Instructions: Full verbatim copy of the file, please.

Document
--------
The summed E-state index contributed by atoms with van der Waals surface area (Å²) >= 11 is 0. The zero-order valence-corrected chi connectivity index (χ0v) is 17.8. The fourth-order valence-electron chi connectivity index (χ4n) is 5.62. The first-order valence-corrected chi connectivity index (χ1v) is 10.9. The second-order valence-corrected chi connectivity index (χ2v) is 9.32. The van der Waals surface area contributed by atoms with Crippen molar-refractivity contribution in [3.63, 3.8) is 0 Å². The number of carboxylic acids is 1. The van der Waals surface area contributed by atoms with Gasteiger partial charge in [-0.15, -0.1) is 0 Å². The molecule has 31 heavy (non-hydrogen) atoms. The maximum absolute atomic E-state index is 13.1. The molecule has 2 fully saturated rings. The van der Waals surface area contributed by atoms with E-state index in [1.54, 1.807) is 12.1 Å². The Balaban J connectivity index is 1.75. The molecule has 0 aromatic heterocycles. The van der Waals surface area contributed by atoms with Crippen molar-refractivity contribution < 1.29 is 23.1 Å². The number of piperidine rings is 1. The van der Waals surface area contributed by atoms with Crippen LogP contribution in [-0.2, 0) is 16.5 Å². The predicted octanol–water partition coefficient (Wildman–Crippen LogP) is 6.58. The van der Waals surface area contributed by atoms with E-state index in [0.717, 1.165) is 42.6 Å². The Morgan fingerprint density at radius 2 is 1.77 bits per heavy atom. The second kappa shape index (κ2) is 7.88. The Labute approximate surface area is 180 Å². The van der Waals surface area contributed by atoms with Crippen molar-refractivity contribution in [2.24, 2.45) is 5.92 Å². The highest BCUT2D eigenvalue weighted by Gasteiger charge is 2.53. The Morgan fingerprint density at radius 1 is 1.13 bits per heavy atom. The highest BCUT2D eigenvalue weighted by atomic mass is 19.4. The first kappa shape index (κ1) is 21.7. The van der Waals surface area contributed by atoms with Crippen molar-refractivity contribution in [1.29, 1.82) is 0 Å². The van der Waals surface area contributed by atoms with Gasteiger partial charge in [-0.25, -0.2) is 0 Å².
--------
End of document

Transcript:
The summed E-state index contributed by atoms with van der Waals surface area (Å²) >= 11 is 0. The zero-order valence-corrected chi connectivity index (χ0v) is 17.8. The fourth-order valence-electron chi connectivity index (χ4n) is 5.62. The first-order valence-corrected chi connectivity index (χ1v) is 10.9. The second-order valence-corrected chi connectivity index (χ2v) is 9.32. The van der Waals surface area contributed by atoms with Crippen molar-refractivity contribution in [3.63, 3.8) is 0 Å². The number of carboxylic acids is 1. The van der Waals surface area contributed by atoms with Gasteiger partial charge in [-0.15, -0.1) is 0 Å². The molecule has 31 heavy (non-hydrogen) atoms. The maximum absolute atomic E-state index is 13.1. The molecule has 2 fully saturated rings. The van der Waals surface area contributed by atoms with E-state index in [1.54, 1.807) is 12.1 Å². The Balaban J connectivity index is 1.75. The molecule has 0 aromatic heterocycles. The van der Waals surface area contributed by atoms with Crippen molar-refractivity contribution < 1.29 is 23.1 Å². The number of piperidine rings is 1. The van der Waals surface area contributed by atoms with Crippen LogP contribution in [-0.2, 0) is 16.5 Å². The predicted octanol–water partition coefficient (Wildman–Crippen LogP) is 6.58. The van der Waals surface area contributed by atoms with E-state index in [0.717, 1.165) is 42.6 Å². The Morgan fingerprint density at radius 2 is 1.77 bits per heavy atom. The second kappa shape index (κ2) is 7.88. The Labute approximate surface area is 180 Å². The van der Waals surface area contributed by atoms with Crippen molar-refractivity contribution in [2.24, 2.45) is 5.92 Å². The highest BCUT2D eigenvalue weighted by Gasteiger charge is 2.53. The Morgan fingerprint density at radius 1 is 1.13 bits per heavy atom. The highest BCUT2D eigenvalue weighted by atomic mass is 19.4. The first kappa shape index (κ1) is 21.7. The van der Waals surface area contributed by atoms with Crippen molar-refractivity contribution in [1.29, 1.82) is 0 Å². The van der Waals surface area contributed by atoms with Gasteiger partial charge in [-0.25, -0.2) is 0 Å².